A New Year Unfolding

It was a rough summer and fall.

July and August disappeared quickly as we dealt with a hip replacement for Steve, followed by COVID for him, then a second surgery to clear infection from his incision. Thank goodness, it was only infection in the incision, not in the new hip.

The fall was filled with conversations about the future of The United Methodist Church, the work of electing and assigning bishops, and leadership transitions.

My energy was depleted. My heart was aching. The waiting of Advent, the promise of Emmanuel, the opportunity to begin again in a new year had to become much more intentional than ever before. So…

  • I tried to be much more disciplined in getting up a little earlier to give time in the morning for Advent mindfulness and tea calendars. I was okay until I got to the Indian superfood teas that included black pepper and licorice. I cannot be mindful when my tea tastes like peppered black jelly beans!
  • After reading about a Jesse Tree, I ordered watercolor ornaments and turned one of our tabletop trees into my own version of a Jesse Tree. This new Advent tradition called me to reading scripture and reflecting on the full story of the birth of Christ in a new way.
  • I took two weeks off. That had always been the case for the 16 years I worked in the public school system, but that ended 22 years ago. This time it just seemed strange, but was so needed.
  • In October, I began a journey of greater intentionality about my health. On December 12th, I got to celebrate the initial benefits with my doctor. This journey is to continue for nine more months; I have lots more time to be intentional.

Leading up to the end of 2022, I thought I had settled on my word of intention for the new year. I was ready to write with greater intentionality in 2023, beginning with a post on my word. But this morning, this first day of 2023, that word was far from my thoughts. As I woke and took a long walk with the dogs under the warmth of today’s blue skies, the word that was filling my thoughts was “regret.” Why was this the word emerging today?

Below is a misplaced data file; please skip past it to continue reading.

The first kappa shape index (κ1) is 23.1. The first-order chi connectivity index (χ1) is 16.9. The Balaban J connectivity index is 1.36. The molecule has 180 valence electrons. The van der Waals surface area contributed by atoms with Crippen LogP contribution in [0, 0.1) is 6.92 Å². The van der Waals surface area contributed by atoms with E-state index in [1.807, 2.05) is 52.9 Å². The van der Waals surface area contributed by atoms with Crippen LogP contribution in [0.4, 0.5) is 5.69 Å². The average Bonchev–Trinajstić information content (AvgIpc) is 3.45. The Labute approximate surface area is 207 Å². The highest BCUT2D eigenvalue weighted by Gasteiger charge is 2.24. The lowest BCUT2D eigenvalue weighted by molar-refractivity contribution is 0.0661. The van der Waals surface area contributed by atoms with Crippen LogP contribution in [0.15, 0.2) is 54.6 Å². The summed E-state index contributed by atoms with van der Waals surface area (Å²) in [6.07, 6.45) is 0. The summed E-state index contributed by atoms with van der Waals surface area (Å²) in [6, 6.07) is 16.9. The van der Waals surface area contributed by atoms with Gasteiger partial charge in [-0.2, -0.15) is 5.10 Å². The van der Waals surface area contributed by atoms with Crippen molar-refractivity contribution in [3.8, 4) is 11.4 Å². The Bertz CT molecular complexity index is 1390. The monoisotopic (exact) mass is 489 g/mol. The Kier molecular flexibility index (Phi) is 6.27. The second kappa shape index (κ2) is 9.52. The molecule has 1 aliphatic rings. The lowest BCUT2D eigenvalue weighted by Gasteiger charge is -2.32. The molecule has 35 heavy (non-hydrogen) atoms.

Returning from the walk, I came upon these words from John O’Donohue:

We continue in our days to wander between the shadowing and the brightening, while all the time a more subtle brightness sustains us. If we could but realize the sureness around us, we would be much more courageous in our lives. The frames of anxiety that keep us caged would dissolve. We would live the life we love and in that way, day by day, free our future from the weight of regret.

John O’Donohue, Excerpt from BEAUTY

It’s funny how John O’Donohue has made his way into my life over and over again in the last few days: a blessing I sent to a friend yesterday, a text message from another dear friend this morning, this quote. It is another quote from O’Donohue that offered my word for this year. I spent several weeks this summer and fall re-reading To Bless the Space Between Us: A Book of Blessings. I went back several times to read this section over and over as life unfolded.

Within the grip of winter, it is almost impossible to imagine the spring. The gray perished landscape is shorn of color. Only bleakness meets the eye; everything seems severe and edged. Winter is the oldest season; it has some quality of the absolute. Yet beneath the surface of winter, the miracle of spring is already in preparation; the cold is relenting; seeds are wakening up. Colors are beginning to imagine how they will return. Then, imperceptibly, somewhere one bug opens and the symphony of renewal is no longer reversible. From the black heart of winter a miraculous, breathing plenitude of color emerges.

The beauty of nature insists on taking its time. Everything is prepared. Nothing is rushed. The rhythm of emergence is a gradual slow beat always inching its way forward; change remains faithful to itself until the new unfolds in the full confidence of true arrival. Because nothing is abrupt, the beginning of spring nearly always catches us unawares. It is there before we see it; and then we can look nowhere without seeing it.

UNFOLDING…and so it begins on this first day of 2023.

One thought on “A New Year Unfolding

  1. Thank you Martha. Such a great reflection to begin this new year with.

    Joyfully, J. Denise Honeycutt retired / “reWILDIng” United Methodist Clergy 804-241-8443

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